Scott Young, MS, CCC, LNC earned a Bachelor’s degree in Nursing in 1992 and has been a nationally certified Christian Counselor since 2003. Having worked professionally in inpatient psychiatry for 16 years and with children and adults as a mobile therapist, Scott specializes in family counseling, children’s counseling, parenting concerns, individuals with special needs, developmental and learning disabilities, anxiety, ADD/ADHD, anger, social skills, self esteem, depression, and character building. Scott has seen the importance of looking at each person holistically and considers all areas of health when working with clients. Scott earned a doctorate in Naturopathy in 2014 and offers a comprehensive approach to overall health and well-being by integrating counseling, botanical and herbal medicine, naturopathic and holistic medicine, and lifestyle therapy. Scott is passionate about working with children and serving as an advocate for children with special needs.

 

 

Click here to find out more about our Children's Counseling program.

                                                                             

 

 

                         

 

                   

April 8, 2015

 

Our Moon Days Yoga Workshop is coming up on Friday, April 17th. We couldn't resist the oppotunity to ask instructor Jennifer Triassi some juicy questions about feminity, tuning into our cycles, and honoring our bodies. Her answers are insightful and inspiring... enjoy!

 

 

1.       Why do you think that our culture has come to detest our monthly “curse” rather than embrace it as part of our femininity?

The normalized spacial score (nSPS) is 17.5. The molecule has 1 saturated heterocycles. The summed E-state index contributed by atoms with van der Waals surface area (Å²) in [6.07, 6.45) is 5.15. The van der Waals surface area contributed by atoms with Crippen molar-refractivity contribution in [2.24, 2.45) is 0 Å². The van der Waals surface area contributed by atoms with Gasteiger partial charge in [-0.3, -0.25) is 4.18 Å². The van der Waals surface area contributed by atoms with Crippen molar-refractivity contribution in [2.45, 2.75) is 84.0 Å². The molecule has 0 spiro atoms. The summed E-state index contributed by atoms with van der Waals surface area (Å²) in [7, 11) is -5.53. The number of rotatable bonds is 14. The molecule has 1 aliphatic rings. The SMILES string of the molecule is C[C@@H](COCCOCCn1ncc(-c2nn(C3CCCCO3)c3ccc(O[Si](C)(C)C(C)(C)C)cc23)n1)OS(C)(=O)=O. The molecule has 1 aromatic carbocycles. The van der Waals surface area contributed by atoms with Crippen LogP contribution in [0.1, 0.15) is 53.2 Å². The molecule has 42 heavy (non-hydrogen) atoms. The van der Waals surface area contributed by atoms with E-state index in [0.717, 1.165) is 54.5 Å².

Today’s women live in a fast-paced world, one that flies by even faster than our foremothers experienced. Many women juggle careers, family demands, multiple extra-curricular activities, and more!

Too often, we rush from here to there, checking things off our list, at the expense of our sanity. Anything that gets in the way of the “Almighty To-Do List” can be bothersome. And the few days before and during menstruation are no exception. On top of our very-full plates, we are now dealing with some not-no-nice symptoms like headaches, cramps, and mood swings…..and still trying to get everything done! We continue to push when our bodies are telling us to pause. This can leave us feeling out of balance, physically and emotionally.

 

2.       Why is it important for women to get back in touch with their monthly cycles? How can our cycles lead us to be more caring and nurturing towards ourselves?

 

Tuning in and truly caring for ourselves is critically important for overall health and well-being. Menstruation is nature’s way of signaling us to slow down, take some time off (or cut back from your regular demands), and check-in with your deepest emotions and desires. Taking this time to honor your individual needs...in body, mind and spirit...can have a profound effect. Think of it as a monthly opportunity for a little R&R, already built-in to your schedule.

 

Bri Maya Tiwari, an Ayurvedic healer, advises women to pamper themselves on the first full day of their period……for instance, no work, no worries, no cooking….to improve their reproductive health.

 

3.       Why should women be more quiet, introspective, and gentle with ourselves during menstruation?

 

Just as the moon waxes and wanes, and as the tides ebb and flow, your body moves through stages of its cycle, from ovulation to menstruation, from a feeling of lightness to a dark, moody time, from creativity to reflection.